Determined to make an impact on her students’ lives, Dr. Jacqueline Vernarelli is more than just a new assistant professor in the biology department. She has dedicated her life to science, specifically nutrition, and is applying all of her knowledge and creativity into the sciences at Fairfield, hoping to inspire a future generation of learners.

“I love mentoring students and getting involved with student projects, finding something that they like about a class and turning it into something new,” said Vernarelli. “What can we learn about this, how can this help you shape your next steps, whether it be a job after school or going to graduate school.”

Vernarelli grew up in Rochester, N.Y. and received her bachelor’s degree in chemistry from Skidmore College, a small liberal arts school in upstate New York. “I was really interested in the health applications of chemistry. I took some classes in nutrition and energetics in my last year and decided for graduate school that I wanted to do something nutrition-related,” she said.

Following her years as an undergraduate, Vernarelli attended Georgetown University School of Medicine and received her Master of Science in biochemistry and molecular biology.

“It was fun down there. D.C. is cool and a good place for science, especially health science,” she said. “I did some graduate work there, looking at cancer and dietary phytochemicals: things we eat that could help prevent oncogene expression or help block cancer development.”

“I then decided that I’m not really as excited about pipettes as I am about people and what they eat,” said Vernarelli. That is why she chose to attend Boston University School of Medicine and the School of Public Health to finish her Ph.D.

While in school, Vernarelli concentrated her studies from both a molecular and public health perspective. “I started looking at big groups of people and patterns of what they eat and how they behave,” she said.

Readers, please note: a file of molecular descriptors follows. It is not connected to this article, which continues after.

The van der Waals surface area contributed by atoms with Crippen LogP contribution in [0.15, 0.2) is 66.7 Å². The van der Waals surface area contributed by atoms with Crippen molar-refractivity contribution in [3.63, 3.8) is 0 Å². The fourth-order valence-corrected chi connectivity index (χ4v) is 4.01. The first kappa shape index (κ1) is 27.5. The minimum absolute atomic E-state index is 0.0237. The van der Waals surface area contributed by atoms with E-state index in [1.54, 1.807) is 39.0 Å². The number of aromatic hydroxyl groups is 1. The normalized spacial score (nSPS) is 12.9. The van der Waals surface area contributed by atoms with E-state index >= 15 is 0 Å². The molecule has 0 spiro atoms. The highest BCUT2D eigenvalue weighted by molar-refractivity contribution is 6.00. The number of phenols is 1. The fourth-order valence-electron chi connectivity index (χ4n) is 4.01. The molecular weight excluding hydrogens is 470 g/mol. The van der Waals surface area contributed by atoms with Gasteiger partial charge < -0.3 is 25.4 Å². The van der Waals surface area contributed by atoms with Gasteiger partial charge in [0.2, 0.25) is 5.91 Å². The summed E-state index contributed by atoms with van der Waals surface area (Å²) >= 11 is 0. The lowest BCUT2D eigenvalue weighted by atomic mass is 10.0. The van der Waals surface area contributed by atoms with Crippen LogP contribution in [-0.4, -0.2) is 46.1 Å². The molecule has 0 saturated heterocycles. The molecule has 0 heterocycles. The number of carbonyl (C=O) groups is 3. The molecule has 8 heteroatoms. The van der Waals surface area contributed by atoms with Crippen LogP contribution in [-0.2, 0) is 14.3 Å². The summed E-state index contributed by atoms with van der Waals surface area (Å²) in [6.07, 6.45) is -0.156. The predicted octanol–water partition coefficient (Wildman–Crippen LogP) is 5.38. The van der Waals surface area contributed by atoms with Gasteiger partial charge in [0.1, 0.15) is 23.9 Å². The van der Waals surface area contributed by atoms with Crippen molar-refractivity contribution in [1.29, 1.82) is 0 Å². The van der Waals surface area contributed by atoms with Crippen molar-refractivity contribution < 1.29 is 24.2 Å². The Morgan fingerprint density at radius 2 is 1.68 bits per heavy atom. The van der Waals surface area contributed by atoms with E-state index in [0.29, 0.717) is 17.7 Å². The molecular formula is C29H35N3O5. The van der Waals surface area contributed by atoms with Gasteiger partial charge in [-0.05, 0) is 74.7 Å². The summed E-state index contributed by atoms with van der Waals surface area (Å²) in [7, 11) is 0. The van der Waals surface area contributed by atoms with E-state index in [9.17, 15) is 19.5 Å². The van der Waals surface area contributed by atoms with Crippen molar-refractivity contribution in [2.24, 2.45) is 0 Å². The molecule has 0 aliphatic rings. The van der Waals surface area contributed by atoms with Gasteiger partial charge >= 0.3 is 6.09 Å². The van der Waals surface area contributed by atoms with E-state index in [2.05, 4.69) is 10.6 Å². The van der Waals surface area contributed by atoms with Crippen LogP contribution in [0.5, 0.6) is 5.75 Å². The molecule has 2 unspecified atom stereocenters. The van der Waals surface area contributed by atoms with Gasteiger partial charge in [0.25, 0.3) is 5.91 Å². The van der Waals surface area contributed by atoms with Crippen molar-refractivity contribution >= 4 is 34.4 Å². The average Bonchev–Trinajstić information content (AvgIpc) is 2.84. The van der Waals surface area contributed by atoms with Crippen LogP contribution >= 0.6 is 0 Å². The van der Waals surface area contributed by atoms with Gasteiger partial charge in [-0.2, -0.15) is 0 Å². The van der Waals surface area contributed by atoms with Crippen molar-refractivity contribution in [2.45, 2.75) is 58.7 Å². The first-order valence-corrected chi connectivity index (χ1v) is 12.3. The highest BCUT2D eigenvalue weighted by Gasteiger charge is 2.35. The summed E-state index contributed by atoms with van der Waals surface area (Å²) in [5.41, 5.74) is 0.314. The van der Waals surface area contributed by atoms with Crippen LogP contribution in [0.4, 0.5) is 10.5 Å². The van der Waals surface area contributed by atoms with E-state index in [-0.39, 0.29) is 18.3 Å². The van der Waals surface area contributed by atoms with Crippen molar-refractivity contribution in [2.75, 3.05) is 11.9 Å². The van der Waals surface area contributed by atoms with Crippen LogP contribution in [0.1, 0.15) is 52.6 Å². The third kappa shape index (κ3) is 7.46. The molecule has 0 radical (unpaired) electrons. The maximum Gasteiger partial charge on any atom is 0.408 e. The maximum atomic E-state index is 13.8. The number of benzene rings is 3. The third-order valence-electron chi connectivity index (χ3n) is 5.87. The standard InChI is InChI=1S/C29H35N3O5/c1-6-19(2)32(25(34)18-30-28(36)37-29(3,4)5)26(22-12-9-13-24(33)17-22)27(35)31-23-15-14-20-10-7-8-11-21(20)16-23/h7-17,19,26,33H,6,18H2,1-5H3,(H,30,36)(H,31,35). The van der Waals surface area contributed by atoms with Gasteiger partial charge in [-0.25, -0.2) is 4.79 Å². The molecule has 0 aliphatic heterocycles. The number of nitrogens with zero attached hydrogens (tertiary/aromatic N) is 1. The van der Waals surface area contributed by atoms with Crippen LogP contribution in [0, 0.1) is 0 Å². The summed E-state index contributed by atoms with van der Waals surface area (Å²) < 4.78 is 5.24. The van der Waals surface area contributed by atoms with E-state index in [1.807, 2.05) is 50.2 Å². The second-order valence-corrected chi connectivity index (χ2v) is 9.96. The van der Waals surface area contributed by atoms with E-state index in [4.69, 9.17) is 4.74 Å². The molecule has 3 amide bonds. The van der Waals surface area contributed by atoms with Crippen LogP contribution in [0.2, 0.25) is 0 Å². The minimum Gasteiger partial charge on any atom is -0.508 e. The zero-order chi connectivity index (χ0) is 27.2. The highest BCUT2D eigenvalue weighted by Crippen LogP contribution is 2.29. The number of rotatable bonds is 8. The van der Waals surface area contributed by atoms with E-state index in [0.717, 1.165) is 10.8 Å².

Between graduate school and Fairfield, Vernarelli did postdoctoral research at Pennsylvania State University, where she stayed on as a faculty member for a few years.

Vernarelli came to Fairfield because she wanted “to come to a school where teaching was a bigger focus and where I could give back.”

She said: “I feel like I’ve gotten to where I am and what I think is so exciting about science and nutrition is that I got to do research as an undergraduate student. Fairfield is a school that really promotes undergraduate research.”

Her passion for teaching stems from her father, who was also a professor. She knew from a young age that this was an environment she wanted to be in.

In her first semester, Vernarelli is teaching two courses that “could not be more different.” One is a core science course for non-science majors called Contemporary Nutrition: Food for Thought.

According to Vernarelli, the course “explains how nutrition, as a science, relates to how we eat and how we live.” Even without science experience, Vernarelli believes it is relevant for students to learn learn about nutrition “because, well, everybody eats.”

Her second course is a cornerstone class for nursing students, Anatomy and Physiology, with very different students from her first. One has all non-science major upperclassmen, while her cornerstone course is comprised of mostly freshmen who are focused on becoming nurses.

She enjoys teaching the variety of students in these differently focused classes. Looking towards her future at Fairfield, she is excited to teach a bit more. “I may have a community and public health nutrition class, which would explain nutrition in the community, such as food stamps, school lunch, the soda ban and other interesting topics,” she said.

Vernarelli wants to expand the department as a professor and open doors to nutrition in the science department. She is looking forward to the opportunities she can bring to students at Fairfield.

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